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Glob Heart ; 17(1): 40, 2022.
Article in English | MEDLINE | ID: covidwho-2217353


Background and aims: Limited data exist on the cardiovascular manifestations and risk factors in people hospitalized with COVID-19 from low- and middle-income countries. This study aims to describe cardiovascular risk factors, clinical manifestations, and outcomes among patients hospitalized with COVID-19 in low, lower-middle, upper-middle- and high-income countries (LIC, LMIC, UMIC, HIC). Methods: Through a prospective cohort study, data on demographics and pre-existing conditions at hospital admission, clinical outcomes at hospital discharge (death, major adverse cardiovascular events (MACE), renal failure, neurological events, and pulmonary outcomes), 30-day vital status, and re-hospitalization were collected. Descriptive analyses and multivariable log-binomial regression models, adjusted for age, sex, ethnicity/income groups, and clinical characteristics, were performed. Results: Forty hospitals from 23 countries recruited 5,313 patients with COVID-19 (LIC = 7.1%, LMIC = 47.5%, UMIC = 19.6%, HIC = 25.7%). Mean age was 57.0 (±16.1) years, male 59.4%, pre-existing conditions included: hypertension 47.3%, diabetes 32.0%, coronary heart disease 10.9%, and heart failure 5.5%. The most frequently reported cardiovascular discharge diagnoses were cardiac arrest (5.5%), acute heart failure (3.8%), and myocardial infarction (1.6%). The rate of in-hospital deaths was 12.9% (N = 683), and post-discharge 30 days deaths was 2.6% (N = 118) (overall death rate 15.1%). The most common causes of death were respiratory failure (39.3%) and sudden cardiac death (20.0%). The predictors of overall mortality included older age (≥60 years), male sex, pre-existing coronary heart disease, renal disease, diabetes, ICU admission, oxygen therapy, and higher respiratory rates (p < 0.001 for each). Compared to Caucasians, Asians, Blacks, and Hispanics had almost 2-4 times higher risk of death. Further, patients from LIC, LMIC, UMIC versus. HIC had 2-3 times increased risk of death. Conclusions: The LIC, LMIC, and UMIC's have sparse data on COVID-19. We provide robust evidence on COVID-19 outcomes in these countries. This study can help guide future health care planning for the pandemic globally.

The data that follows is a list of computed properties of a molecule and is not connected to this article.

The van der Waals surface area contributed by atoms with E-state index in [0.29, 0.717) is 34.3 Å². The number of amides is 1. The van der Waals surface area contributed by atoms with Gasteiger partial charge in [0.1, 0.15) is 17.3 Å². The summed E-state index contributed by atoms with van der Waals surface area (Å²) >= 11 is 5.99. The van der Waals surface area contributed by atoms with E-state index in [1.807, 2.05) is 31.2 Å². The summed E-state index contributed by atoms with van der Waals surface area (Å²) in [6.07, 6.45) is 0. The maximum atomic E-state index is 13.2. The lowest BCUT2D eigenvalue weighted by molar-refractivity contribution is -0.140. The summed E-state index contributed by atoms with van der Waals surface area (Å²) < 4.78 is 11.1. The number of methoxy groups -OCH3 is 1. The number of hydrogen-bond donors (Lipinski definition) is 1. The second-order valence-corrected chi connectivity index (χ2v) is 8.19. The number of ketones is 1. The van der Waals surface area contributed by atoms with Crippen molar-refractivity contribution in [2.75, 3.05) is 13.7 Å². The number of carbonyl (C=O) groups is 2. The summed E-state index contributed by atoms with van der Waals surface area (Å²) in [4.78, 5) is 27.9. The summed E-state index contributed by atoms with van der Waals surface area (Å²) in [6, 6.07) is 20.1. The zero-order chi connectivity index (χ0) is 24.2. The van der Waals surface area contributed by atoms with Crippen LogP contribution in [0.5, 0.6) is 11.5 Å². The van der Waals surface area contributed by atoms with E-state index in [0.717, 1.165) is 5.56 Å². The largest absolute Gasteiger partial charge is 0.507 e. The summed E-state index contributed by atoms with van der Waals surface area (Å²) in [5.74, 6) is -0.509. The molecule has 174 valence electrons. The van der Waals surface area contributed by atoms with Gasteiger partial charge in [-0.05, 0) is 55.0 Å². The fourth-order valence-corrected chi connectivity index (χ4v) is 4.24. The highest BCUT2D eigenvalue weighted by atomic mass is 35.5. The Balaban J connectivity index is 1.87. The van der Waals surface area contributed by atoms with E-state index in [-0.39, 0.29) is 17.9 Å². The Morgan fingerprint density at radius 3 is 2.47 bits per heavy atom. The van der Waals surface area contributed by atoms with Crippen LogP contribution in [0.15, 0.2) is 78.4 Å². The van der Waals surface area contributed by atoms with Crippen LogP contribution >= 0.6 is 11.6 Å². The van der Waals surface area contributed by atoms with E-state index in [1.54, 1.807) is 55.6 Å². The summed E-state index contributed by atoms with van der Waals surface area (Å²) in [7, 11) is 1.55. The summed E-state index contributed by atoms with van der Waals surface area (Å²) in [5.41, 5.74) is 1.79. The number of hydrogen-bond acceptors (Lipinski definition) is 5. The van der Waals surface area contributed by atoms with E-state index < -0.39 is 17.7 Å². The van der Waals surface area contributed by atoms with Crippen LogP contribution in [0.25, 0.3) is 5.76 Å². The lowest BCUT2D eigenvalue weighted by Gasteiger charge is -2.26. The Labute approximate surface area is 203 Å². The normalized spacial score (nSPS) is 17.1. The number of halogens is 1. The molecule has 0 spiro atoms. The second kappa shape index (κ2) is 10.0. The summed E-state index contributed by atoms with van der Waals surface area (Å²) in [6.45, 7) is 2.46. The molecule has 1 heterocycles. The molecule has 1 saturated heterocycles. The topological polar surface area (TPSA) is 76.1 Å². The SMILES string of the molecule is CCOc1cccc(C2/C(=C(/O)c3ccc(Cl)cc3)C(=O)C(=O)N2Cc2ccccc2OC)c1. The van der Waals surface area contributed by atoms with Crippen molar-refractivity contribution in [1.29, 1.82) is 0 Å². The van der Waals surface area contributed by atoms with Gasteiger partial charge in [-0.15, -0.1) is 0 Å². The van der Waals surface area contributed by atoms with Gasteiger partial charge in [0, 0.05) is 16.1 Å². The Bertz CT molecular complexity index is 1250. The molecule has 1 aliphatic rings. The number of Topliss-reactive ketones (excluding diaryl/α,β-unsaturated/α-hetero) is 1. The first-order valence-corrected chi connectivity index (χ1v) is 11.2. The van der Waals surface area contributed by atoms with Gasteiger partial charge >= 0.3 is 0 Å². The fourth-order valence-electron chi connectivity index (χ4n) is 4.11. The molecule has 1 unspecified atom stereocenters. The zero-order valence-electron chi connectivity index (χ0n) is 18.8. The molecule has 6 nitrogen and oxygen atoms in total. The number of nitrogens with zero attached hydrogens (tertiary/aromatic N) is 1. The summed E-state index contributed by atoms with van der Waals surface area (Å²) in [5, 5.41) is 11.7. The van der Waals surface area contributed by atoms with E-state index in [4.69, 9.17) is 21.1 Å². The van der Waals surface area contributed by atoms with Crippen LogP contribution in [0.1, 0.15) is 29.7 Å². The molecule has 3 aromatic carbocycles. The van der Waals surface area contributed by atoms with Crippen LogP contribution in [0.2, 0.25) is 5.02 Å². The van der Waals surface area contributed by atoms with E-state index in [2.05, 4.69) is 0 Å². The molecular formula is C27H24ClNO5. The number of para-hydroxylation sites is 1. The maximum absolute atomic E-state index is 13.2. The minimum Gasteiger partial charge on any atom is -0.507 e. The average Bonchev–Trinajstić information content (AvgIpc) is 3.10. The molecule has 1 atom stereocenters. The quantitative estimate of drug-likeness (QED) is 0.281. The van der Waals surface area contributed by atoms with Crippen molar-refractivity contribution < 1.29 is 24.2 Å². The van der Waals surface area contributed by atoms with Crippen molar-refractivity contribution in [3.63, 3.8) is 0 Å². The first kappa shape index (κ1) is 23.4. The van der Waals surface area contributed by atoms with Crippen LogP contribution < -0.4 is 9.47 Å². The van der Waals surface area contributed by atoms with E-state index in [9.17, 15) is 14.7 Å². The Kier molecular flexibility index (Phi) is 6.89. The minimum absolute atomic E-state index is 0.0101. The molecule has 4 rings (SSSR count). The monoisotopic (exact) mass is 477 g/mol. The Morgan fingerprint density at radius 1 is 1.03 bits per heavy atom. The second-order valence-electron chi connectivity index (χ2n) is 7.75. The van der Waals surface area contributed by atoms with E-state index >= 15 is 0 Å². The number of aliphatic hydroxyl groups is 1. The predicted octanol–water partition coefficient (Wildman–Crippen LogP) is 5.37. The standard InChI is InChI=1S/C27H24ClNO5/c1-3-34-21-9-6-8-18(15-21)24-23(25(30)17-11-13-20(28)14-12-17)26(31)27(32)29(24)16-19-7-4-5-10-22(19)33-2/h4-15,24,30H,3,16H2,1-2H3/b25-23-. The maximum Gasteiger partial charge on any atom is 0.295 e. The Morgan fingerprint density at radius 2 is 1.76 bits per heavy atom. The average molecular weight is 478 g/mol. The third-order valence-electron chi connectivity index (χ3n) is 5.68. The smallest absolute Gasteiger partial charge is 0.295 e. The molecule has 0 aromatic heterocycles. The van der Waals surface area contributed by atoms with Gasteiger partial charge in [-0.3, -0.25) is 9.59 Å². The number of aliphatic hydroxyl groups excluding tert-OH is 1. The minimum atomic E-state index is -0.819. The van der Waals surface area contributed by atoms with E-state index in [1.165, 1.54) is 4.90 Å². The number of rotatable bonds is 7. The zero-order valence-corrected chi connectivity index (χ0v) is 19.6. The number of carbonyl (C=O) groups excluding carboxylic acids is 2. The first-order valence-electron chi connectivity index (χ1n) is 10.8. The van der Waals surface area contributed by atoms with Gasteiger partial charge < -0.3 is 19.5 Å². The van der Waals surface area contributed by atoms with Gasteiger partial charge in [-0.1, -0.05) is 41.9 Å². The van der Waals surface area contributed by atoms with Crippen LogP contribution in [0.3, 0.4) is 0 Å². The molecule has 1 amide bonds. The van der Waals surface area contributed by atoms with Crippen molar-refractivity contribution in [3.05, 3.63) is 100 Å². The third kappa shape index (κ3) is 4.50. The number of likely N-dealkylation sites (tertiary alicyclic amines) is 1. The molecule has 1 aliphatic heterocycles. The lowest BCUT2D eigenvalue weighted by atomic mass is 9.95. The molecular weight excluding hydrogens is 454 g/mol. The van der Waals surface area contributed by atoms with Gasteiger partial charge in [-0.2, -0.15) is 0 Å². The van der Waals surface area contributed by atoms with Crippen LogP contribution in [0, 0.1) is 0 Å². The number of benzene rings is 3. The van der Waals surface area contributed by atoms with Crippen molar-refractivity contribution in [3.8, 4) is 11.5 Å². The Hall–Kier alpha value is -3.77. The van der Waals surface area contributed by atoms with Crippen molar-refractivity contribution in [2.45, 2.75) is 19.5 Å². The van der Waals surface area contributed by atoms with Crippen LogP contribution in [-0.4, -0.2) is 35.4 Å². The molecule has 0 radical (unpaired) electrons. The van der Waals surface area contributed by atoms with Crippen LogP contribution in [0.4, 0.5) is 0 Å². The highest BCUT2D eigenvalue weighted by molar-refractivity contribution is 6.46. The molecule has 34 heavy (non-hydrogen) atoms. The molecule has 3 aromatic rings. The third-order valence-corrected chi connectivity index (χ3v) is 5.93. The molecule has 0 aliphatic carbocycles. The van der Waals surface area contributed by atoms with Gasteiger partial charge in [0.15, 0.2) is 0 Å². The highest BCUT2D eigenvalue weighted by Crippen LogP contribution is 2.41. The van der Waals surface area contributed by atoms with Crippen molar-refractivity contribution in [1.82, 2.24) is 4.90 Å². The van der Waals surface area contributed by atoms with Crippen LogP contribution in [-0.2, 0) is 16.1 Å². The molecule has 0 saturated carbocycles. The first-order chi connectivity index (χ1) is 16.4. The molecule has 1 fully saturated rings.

COVID-19 , Cardiovascular Diseases , Diabetes Mellitus , Heart Failure , Aftercare , COVID-19/epidemiology , Cardiovascular Diseases/epidemiology , Heart Disease Risk Factors , Hospitalization , Humans , Male , Middle Aged , Patient Discharge , Prospective Studies , Risk Factors
Int J Appl Basic Med Res ; 12(3): 157-160, 2022.
Article in English | MEDLINE | ID: covidwho-2040105